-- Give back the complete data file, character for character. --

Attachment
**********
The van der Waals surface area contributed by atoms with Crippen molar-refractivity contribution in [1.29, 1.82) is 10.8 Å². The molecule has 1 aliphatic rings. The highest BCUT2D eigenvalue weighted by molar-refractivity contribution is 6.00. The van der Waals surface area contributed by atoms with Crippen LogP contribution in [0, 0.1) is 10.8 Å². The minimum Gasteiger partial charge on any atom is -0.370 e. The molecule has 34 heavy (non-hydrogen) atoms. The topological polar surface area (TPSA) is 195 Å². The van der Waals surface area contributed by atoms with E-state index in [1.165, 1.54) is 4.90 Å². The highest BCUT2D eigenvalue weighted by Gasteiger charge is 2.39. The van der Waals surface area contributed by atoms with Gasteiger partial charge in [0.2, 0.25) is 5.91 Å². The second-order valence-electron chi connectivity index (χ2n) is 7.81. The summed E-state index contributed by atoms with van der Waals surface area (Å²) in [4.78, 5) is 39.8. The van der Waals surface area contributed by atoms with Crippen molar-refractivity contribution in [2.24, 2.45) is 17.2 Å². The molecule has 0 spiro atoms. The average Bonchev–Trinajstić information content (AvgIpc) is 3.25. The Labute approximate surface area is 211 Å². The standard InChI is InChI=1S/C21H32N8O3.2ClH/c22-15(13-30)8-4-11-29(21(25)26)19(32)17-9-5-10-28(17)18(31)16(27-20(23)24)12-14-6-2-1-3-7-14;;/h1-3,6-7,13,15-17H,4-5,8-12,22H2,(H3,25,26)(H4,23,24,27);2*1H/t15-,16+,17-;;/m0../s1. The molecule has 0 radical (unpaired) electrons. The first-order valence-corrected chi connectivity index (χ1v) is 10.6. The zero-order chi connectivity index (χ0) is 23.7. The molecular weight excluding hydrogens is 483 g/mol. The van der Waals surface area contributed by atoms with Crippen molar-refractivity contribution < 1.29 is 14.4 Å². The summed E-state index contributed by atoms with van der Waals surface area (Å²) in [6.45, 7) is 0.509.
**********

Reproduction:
The van der Waals surface area contributed by atoms with Crippen molar-refractivity contribution in [1.29, 1.82) is 10.8 Å². The molecule has 1 aliphatic rings. The highest BCUT2D eigenvalue weighted by molar-refractivity contribution is 6.00. The van der Waals surface area contributed by atoms with Crippen LogP contribution in [0, 0.1) is 10.8 Å². The minimum Gasteiger partial charge on any atom is -0.370 e. The molecule has 34 heavy (non-hydrogen) atoms. The topological polar surface area (TPSA) is 195 Å². The van der Waals surface area contributed by atoms with E-state index in [1.165, 1.54) is 4.90 Å². The highest BCUT2D eigenvalue weighted by Gasteiger charge is 2.39. The van der Waals surface area contributed by atoms with Gasteiger partial charge in [0.2, 0.25) is 5.91 Å². The second-order valence-electron chi connectivity index (χ2n) is 7.81. The summed E-state index contributed by atoms with van der Waals surface area (Å²) in [4.78, 5) is 39.8. The van der Waals surface area contributed by atoms with Crippen molar-refractivity contribution in [2.24, 2.45) is 17.2 Å². The molecule has 0 spiro atoms. The average Bonchev–Trinajstić information content (AvgIpc) is 3.25. The Labute approximate surface area is 211 Å². The standard InChI is InChI=1S/C21H32N8O3.2ClH/c22-15(13-30)8-4-11-29(21(25)26)19(32)17-9-5-10-28(17)18(31)16(27-20(23)24)12-14-6-2-1-3-7-14;;/h1-3,6-7,13,15-17H,4-5,8-12,22H2,(H3,25,26)(H4,23,24,27);2*1H/t15-,16+,17-;;/m0../s1. The molecule has 0 radical (unpaired) electrons. The first-order valence-corrected chi connectivity index (χ1v) is 10.6. The zero-order chi connectivity index (χ0) is 23.7. The molecular weight excluding hydrogens is 483 g/mol. The van der Waals surface area contributed by atoms with Crippen molar-refractivity contribution < 1.29 is 14.4 Å². The summed E-state index contributed by atoms with van der Waals surface area (Å²) in [6.45, 7) is 0.509.